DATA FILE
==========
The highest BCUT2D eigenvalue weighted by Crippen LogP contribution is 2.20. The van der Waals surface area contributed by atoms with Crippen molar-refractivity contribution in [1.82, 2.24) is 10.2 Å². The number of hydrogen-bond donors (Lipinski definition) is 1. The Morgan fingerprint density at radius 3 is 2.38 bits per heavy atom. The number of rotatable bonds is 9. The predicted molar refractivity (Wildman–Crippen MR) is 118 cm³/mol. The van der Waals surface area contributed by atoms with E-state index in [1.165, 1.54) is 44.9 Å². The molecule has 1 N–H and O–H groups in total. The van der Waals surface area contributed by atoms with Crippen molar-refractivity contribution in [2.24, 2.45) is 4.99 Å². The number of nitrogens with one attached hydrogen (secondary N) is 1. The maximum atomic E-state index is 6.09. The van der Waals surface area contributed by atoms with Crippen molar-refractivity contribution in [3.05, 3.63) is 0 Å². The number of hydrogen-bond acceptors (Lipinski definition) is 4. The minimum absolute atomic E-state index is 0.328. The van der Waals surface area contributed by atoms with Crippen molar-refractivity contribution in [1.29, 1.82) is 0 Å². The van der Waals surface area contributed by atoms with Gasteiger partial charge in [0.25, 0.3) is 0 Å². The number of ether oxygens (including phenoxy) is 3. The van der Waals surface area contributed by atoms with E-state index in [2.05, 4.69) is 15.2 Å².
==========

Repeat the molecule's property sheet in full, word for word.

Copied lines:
The highest BCUT2D eigenvalue weighted by Crippen LogP contribution is 2.20. The van der Waals surface area contributed by atoms with Crippen molar-refractivity contribution in [1.82, 2.24) is 10.2 Å². The number of hydrogen-bond donors (Lipinski definition) is 1. The Morgan fingerprint density at radius 3 is 2.38 bits per heavy atom. The number of rotatable bonds is 9. The predicted molar refractivity (Wildman–Crippen MR) is 118 cm³/mol. The van der Waals surface area contributed by atoms with E-state index in [1.165, 1.54) is 44.9 Å². The molecule has 1 N–H and O–H groups in total. The van der Waals surface area contributed by atoms with Crippen molar-refractivity contribution in [2.24, 2.45) is 4.99 Å². The number of nitrogens with one attached hydrogen (secondary N) is 1. The maximum atomic E-state index is 6.09. The van der Waals surface area contributed by atoms with Crippen molar-refractivity contribution in [3.05, 3.63) is 0 Å². The number of hydrogen-bond acceptors (Lipinski definition) is 4. The minimum absolute atomic E-state index is 0.328. The van der Waals surface area contributed by atoms with Crippen molar-refractivity contribution in [1.29, 1.82) is 0 Å². The van der Waals surface area contributed by atoms with Gasteiger partial charge in [0.25, 0.3) is 0 Å². The number of ether oxygens (including phenoxy) is 3. The van der Waals surface area contributed by atoms with E-state index in [2.05, 4.69) is 15.2 Å².